"It’s Okay To Be The Boss"


I wrote about the “Ask Me Why” button last week and here's another one I've meant to write about for a while. My wife was given this button at a work event where somebody talked about leadership.

The simple button struck me because many managers are afraid of being the boss. They're too nice. They don't like conflict or holding people accountable. Those people need this button.

Being a leader means means holding people accountable and inspiring them to improve things. This doesn't always equate with “being nice” or being liked. The Toyota approach of “respect for people” is not about being nice or being soft on people. That's the double-edged approach — you're supportive and coaching, yet you can set high standards and hold people to them.

The Lean approach to leadership says you should lead as if you have no authority. This doesn't mean you put your formal authority in the desk drawer to never be used. Falling back on formal authority should be a last resort, but you should keep that option for when it's appropriate. If you see someone NOT wearing their personal protective equipment, you have to step up. You might “tell” them to wear it, but you can also take the extra “respect for people” step and explain WHY they should (it's for their safety). If they refuse, then you can fall back on “because I said so, because I'm the boss.”

But, if you're telling people “because I said so” every day, something is wrong with your organization and something is wrong with your leadership style, at least if you're trying to be Lean.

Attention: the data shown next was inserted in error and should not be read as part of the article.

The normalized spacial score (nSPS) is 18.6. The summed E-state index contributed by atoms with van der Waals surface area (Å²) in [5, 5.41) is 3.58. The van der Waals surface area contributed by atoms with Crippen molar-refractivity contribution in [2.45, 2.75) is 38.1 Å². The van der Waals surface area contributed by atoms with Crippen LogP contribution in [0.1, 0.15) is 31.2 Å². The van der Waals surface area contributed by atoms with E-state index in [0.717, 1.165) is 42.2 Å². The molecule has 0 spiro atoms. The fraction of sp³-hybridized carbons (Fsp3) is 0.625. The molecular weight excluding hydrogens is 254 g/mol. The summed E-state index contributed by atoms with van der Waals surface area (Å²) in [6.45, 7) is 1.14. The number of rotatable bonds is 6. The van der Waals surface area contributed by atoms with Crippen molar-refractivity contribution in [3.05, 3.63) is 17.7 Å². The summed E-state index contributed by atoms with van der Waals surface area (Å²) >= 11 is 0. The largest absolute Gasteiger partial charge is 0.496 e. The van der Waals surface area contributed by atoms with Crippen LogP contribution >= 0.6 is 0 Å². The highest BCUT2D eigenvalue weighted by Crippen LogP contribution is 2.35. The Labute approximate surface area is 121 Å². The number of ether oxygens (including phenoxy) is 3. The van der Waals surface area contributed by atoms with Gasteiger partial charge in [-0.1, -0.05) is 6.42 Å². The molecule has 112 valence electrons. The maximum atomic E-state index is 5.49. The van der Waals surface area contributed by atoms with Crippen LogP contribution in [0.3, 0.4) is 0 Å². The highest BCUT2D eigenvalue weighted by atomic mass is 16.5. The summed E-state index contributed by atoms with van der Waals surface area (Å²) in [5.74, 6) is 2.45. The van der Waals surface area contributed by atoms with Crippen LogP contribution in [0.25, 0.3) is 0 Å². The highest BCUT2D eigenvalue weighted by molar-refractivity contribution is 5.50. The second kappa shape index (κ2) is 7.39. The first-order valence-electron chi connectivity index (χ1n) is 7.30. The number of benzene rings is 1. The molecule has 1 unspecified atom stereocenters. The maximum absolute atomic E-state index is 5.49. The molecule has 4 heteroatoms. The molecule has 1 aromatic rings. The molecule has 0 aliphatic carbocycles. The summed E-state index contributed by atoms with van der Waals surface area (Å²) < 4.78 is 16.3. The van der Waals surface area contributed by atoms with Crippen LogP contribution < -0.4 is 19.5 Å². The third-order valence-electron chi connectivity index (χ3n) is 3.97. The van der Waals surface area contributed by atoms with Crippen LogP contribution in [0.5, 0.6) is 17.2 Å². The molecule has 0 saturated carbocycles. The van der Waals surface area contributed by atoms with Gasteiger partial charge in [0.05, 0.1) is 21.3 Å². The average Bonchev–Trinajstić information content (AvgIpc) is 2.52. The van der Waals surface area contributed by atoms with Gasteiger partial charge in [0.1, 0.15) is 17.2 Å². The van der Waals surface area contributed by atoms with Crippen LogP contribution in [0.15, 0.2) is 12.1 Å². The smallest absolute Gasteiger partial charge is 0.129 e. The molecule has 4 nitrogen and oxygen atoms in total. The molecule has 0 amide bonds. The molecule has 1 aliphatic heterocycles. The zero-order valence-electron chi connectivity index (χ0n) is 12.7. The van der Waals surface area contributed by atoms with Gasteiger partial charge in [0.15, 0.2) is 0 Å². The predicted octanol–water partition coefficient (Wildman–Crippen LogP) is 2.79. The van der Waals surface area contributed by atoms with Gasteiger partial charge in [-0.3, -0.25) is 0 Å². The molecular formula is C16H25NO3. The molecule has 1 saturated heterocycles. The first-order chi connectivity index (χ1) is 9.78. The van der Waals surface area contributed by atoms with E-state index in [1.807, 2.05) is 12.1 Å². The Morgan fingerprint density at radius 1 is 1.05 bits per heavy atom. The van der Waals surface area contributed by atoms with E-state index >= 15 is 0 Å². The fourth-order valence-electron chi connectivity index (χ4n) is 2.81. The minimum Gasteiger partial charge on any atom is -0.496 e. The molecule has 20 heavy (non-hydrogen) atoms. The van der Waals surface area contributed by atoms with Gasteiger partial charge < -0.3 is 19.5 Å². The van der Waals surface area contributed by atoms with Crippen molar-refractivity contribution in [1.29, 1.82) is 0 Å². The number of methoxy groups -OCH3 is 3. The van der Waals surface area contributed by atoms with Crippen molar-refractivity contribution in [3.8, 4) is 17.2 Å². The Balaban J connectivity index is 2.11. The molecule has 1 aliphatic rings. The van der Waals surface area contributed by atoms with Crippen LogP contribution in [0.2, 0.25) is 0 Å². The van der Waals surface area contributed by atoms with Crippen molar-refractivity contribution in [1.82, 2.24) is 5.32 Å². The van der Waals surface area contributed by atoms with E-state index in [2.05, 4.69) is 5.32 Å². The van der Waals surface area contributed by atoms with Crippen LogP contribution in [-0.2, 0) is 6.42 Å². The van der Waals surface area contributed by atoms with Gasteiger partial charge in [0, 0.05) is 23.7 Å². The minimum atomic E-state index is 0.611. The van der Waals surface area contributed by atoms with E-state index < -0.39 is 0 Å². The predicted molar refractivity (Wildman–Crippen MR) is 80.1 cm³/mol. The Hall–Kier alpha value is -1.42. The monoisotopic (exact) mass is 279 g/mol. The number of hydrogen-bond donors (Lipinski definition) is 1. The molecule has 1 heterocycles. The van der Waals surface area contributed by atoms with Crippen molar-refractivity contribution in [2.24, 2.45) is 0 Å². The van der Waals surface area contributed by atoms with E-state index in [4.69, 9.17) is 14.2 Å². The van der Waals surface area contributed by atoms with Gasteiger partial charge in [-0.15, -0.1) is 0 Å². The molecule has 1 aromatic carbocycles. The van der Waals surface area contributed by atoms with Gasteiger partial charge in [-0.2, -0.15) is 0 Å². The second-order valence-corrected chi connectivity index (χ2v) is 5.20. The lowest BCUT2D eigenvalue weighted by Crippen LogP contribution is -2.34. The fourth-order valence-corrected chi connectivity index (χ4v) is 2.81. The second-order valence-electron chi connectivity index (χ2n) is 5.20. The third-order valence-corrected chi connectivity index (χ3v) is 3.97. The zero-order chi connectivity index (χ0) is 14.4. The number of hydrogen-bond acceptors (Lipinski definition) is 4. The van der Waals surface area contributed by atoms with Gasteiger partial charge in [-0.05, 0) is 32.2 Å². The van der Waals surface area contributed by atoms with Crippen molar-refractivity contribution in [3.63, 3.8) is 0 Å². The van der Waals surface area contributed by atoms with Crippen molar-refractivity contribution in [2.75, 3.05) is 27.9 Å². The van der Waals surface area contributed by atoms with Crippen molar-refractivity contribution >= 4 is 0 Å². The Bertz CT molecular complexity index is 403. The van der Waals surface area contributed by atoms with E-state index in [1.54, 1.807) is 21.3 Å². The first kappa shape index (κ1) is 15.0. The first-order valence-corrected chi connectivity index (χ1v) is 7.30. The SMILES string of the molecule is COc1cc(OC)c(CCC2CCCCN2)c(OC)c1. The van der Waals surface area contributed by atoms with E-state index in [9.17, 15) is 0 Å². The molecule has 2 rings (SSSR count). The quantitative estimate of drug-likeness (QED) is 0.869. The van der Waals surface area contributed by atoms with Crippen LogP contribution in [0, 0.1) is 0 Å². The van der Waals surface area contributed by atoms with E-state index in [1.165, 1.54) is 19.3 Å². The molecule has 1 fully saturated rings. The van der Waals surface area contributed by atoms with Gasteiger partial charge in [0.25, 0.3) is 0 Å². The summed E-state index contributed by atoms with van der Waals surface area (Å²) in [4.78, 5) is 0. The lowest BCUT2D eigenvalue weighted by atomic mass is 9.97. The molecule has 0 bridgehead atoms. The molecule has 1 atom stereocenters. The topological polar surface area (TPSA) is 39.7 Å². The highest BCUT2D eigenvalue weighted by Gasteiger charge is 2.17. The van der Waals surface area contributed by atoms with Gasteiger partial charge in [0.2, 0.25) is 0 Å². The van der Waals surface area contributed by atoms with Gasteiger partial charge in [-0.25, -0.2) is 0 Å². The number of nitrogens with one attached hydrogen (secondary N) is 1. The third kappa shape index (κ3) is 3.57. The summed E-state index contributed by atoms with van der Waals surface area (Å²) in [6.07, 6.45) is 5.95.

I hope you all had great weeks. I had an amazing week with my Lean work, seeing great leadership and Lean improvement (hence, my time away from the blog… leading one reader to assume something was broken with the blog… no I was just busy). I'm lucky to be doing what I'm doing. Have a great weekend everyone.

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Mark Graban
Mark Graban is an internationally-recognized consultant, author, and professional speaker, and podcaster with experience in healthcare, manufacturing, and startups. Mark's new book is The Mistakes That Make Us: Cultivating a Culture of Learning and Innovation. He is also the author of Measures of Success: React Less, Lead Better, Improve More, the Shingo Award-winning books Lean Hospitals and Healthcare Kaizen, and the anthology Practicing Lean. Mark is also a Senior Advisor to the technology company KaiNexus.


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